Piccalilli

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One of the best things about living out in the sticks is the generosity of gardeners who were over zealous with the planting  (a bit like me at Easter, so carried away by the joy of watching our 5 year old grandson plop the potatoes in the holes, as I had with my grandad on his allotment 55 years ago, that I let him carry on……. hence an over production of potatoes and an under production of green beans due to lack of space). I digress.

Out here, you just drive along the road and you become your very own moving road-hazard due to continually peering into gateways in anticipation of broad beans, peas, courgette, spring onion, raspberries, redcurrants, cauliflower as you drive along.  Down New Road I can always rely on broad beans.  Down Bunwell Street I can always find onions, potatoes and salad.  In my secret place (not telling you where) there are always runner beans. And for me, runner beans make piccalilli. Piccalilli probably originated in India and is a derivation of ‘pickle’.  The picture above shows the prepared vegetables.

The ingredients offered make about eight 370g (Bonne Maman) jars.

Prepare a range of vegetables – here I have used chopped shallot, green beans, chopped peeled runner beans, chopped cauliflower, green tomato, deseeded and chopped cucumber and one sweetcorn.  You can use whatever you like. My preference is weighted toward a greater proportion of beans.  Make sure the pieces are small enough and evenly sized. Put in a big bowl and sprinkle with 50g salt.  I use a stainless steel bowl.  Mix around then put a saucepan lid or plate on top and leave for 24 hours.  Then pour into a colander and rinse with cold water.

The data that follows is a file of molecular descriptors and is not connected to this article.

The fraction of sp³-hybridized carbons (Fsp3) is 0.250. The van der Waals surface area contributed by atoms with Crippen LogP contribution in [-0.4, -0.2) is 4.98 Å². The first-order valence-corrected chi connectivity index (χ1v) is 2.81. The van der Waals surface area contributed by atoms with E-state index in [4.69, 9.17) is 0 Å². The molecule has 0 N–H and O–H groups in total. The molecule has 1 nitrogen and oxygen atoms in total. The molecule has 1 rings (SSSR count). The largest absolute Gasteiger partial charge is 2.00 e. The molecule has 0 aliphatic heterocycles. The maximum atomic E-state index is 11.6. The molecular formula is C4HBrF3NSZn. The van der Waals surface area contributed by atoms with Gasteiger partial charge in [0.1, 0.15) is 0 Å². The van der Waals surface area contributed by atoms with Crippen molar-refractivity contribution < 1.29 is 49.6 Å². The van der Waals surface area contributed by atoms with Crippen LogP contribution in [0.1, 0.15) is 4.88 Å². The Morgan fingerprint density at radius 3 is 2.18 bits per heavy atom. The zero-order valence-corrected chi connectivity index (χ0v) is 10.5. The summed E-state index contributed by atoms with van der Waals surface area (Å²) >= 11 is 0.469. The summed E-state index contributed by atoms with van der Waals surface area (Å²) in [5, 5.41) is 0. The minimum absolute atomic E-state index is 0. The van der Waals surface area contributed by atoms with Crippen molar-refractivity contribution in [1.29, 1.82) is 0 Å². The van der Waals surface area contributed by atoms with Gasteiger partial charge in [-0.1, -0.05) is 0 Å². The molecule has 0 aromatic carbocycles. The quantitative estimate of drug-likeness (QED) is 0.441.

Mix 30g cornflour with three teaspoons each of ground turmeric, English mustard powder, black mustard seed, 2tsp cumin seed and a good grind of black pepper.  Mix these carefully to a runny paste with a little cider vinegar.  Pour 600ml cider vinegar into your preserving pan and then add the spice paste and mix together. Add 125g golden caster sugar and 60g agave syrup or honey. Bring all these to the boil and cook for 5 minutes (don’t put your head over the pan and breathe in!!)

Remember there will be no more cooking, because you want the vegetables to remain crisp, so make sure you cook the sauce thoroughly to develop the flavours. Remove from the heat and then add the vegetables to the sauce and stir i until they are well coated.  Generally I don’t add all the vegetables at once – I probably start with two thirds then add a couple more spoons at a time. You are looking for an even distribution of sauce over and around the vegetables and with a bit of runny sauce too.  If there appears to be too much liquid, add more vegetables. The consistency should look a bit like this picture – with sufficient sauce but plenty of vegetables.

Pack into warmed jars (sterilised as before (see Brinjal pickle)), bang once on the work surface to bring any air bubbles to the surface, then cover with a paper cap and a vinegar proof lid.  If you can manage to leave it alone – leave for about 6 weeks for the flavours to develop.

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